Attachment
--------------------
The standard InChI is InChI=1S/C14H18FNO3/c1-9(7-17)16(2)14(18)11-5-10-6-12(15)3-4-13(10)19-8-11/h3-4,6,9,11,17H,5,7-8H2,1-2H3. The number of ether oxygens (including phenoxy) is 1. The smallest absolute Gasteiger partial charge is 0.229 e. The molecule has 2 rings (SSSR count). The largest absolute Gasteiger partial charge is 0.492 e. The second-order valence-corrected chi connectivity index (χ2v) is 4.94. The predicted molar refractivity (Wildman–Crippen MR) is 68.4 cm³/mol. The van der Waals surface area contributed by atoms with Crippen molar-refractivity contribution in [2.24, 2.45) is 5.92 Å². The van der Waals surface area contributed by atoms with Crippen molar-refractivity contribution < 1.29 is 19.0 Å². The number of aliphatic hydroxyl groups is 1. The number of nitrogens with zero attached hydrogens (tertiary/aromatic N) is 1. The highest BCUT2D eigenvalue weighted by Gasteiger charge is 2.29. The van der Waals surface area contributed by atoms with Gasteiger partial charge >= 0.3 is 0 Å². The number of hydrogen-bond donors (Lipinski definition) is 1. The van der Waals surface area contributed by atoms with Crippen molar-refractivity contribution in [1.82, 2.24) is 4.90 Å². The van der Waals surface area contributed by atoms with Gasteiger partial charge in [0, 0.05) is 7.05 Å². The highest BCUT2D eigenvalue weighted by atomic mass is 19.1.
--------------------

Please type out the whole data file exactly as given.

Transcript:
The standard InChI is InChI=1S/C14H18FNO3/c1-9(7-17)16(2)14(18)11-5-10-6-12(15)3-4-13(10)19-8-11/h3-4,6,9,11,17H,5,7-8H2,1-2H3. The number of ether oxygens (including phenoxy) is 1. The smallest absolute Gasteiger partial charge is 0.229 e. The molecule has 2 rings (SSSR count). The largest absolute Gasteiger partial charge is 0.492 e. The second-order valence-corrected chi connectivity index (χ2v) is 4.94. The predicted molar refractivity (Wildman–Crippen MR) is 68.4 cm³/mol. The van der Waals surface area contributed by atoms with Crippen molar-refractivity contribution in [2.24, 2.45) is 5.92 Å². The van der Waals surface area contributed by atoms with Crippen molar-refractivity contribution < 1.29 is 19.0 Å². The number of aliphatic hydroxyl groups is 1. The number of nitrogens with zero attached hydrogens (tertiary/aromatic N) is 1. The highest BCUT2D eigenvalue weighted by Gasteiger charge is 2.29. The van der Waals surface area contributed by atoms with Gasteiger partial charge >= 0.3 is 0 Å². The number of hydrogen-bond donors (Lipinski definition) is 1. The van der Waals surface area contributed by atoms with Crippen molar-refractivity contribution in [1.82, 2.24) is 4.90 Å². The van der Waals surface area contributed by atoms with Gasteiger partial charge in [0, 0.05) is 7.05 Å². The highest BCUT2D eigenvalue weighted by atomic mass is 19.1.